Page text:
A very common task when building Web sites involves
validating user-supplied e-mail addresses. This is of particular importance to
sites which require a valid e-mail address for transactions—e-commerce sites,
Web mail sites, mailing lists and so on.

If your Web site uses PHP,
however, you’re in luck. It’s extremely easy to validate user-supplied e-mail
addresses in PHP, thanks largely to a very powerful regular
expression engine
built into the language. In this article, I’ll
demonstrate how easy it is.

To begin, assume you have the following Web form, which asks
the user to enter an e-mail address. (Listing

Listing A

<form action=”validate.php” method=”post”>
Enter e-mail address: <input type=”text” name=”e-mail”>

As the code above shows, this form is submitted to the PHP
script validate.php. Assuming the
e-mail address is an important input into the next transaction, it’s very
important to verify that it is valid before using it.

The best way to accomplish this is with a regular
expression, which checks the format of the e-mail address and ensures that it
conforms to the standard format of user@domain.ext. Here’s an example (Listing B):

Listing B

// check e-mail address
// display success or failure message
if (!preg_match(“/^([a-zA-Z0-9])+@([a-zA-Z0-9_-])+(\.[a-zA-Z0-9_-]
+)+/”, $_POST[‘e-mail’])) {
    die(“Invalid e-mail address”);
echo “Valid e-mail address, processing…”;

Try it for yourself and see. The script will flag all e-mail
addresses that are not in the format user@domain.ext. This is accomplished with the regular
expression /^([a-zA-Z0-9])+@([a-zA-Z0-9_-])+(\.[a-zA-Z0-9_-]+)+/. Let’s look
at each bit of it in detail:

  • The caret (^) indicates
    the beginning of the string.
  • The expression ([a-zA-Z0-9])+ indicates the
    range of allowed characters for the user part of the e-mail address. The plus (+) symbol appended to the end of
    this range indicates that at least one character from this range is mandatory.
  • The @ symbol is
    exactly what it looks like—the literal @ symbol used
    in an e-mail address
  • The expression ([a-zA-Z0-9_-])+(\.[a-zA-Z0-9_-]+)+ represents
    the domain.ext
    part of the e-mail address. Notice that the first range does not include a
    period (.), while the second one does. This is to ensure that the
    domain part of the address contains at least one character. Again, the plus(+) symbols scattered throughout
    the pattern indicate that at least one valid character is required.

Of course, this expression isn’t perfect—it will fail on
addresses in the format first.last@domain.ext,
and pass invalid domain extensions. You can tighten up the regular expression a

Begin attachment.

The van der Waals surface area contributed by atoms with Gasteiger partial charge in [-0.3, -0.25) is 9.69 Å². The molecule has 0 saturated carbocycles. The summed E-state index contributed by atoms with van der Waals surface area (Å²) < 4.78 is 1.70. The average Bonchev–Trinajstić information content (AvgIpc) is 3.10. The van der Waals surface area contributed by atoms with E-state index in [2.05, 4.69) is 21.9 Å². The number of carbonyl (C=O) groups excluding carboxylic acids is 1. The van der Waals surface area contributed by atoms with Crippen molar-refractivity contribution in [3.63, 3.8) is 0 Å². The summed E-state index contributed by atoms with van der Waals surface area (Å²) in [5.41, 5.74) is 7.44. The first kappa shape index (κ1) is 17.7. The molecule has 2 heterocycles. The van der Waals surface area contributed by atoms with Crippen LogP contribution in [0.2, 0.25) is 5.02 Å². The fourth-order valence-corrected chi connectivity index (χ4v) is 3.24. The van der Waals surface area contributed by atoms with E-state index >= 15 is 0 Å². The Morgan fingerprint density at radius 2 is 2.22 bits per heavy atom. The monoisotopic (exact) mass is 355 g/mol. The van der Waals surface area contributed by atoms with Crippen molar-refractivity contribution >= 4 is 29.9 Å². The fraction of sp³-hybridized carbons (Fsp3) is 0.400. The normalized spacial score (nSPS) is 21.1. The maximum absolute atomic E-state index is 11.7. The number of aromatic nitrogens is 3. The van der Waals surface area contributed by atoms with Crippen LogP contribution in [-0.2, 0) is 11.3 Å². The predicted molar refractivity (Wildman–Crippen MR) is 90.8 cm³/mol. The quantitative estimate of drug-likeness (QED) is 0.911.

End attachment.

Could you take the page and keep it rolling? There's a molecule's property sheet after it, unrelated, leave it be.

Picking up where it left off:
little, by allowing periods in the username part and restricting the length of
the domain extension. Here’s an example (Listing

Listing C

// check e-mail address
// display success or failure message
if (!preg_match(“/^([a-zA-Z0-9])+([\.a-zA-Z0-9_-])*@([a-zA-Z0-9_-
])+(\.[a-zA-Z0-9_-]+)*\.([a-zA-Z]{2,6})$/”, $_POST[‘e-mail’])) {
    die(“Invalid e-mail address”);
echo “Valid e-mail address, processing…”;

Some of the interesting enhancements here are:

  • The username part of the e-mail address now has two ranges,
    one containing alphabetic, numeric and dash characters and the other also
    supporting periods (.). This allows
    usernames of the form first.last@domain.ext.
  • The extension part of the e-mail address, ([a-zA-Z]{2,6}),
    now has
    a size specifier enclosed in curly braces. This forces the extension to be
    between 2 and 6 characters long. All currently valid domain extensions fall
    within this range.
    Caution: Obviously,
    this restriction, while reducing the incidence of too-long or too-short domain
    extensions, doesn’t solve the problem entirely; users can still input invalid
    extensions between 2-6 characters long. This can be rectified by replacing the
    final part of the expression with a rigid list of valid domains (it hasn’t been
    done here because it significantly increases the length and processing
    efficiency of the expression).
  • The dollar ($) symbol is
    the end-of-string delimiter.

These are just two examples of regular expressions you can
use to validate e-mail addresses. Many more variants exist, each with its own
advantages and drawbacks. Remember that, given efficiency constraints, no
pattern is completely foolproof, and so you should choose a pattern that has an
appropriate combination of rigidity and performance for your needs. Happy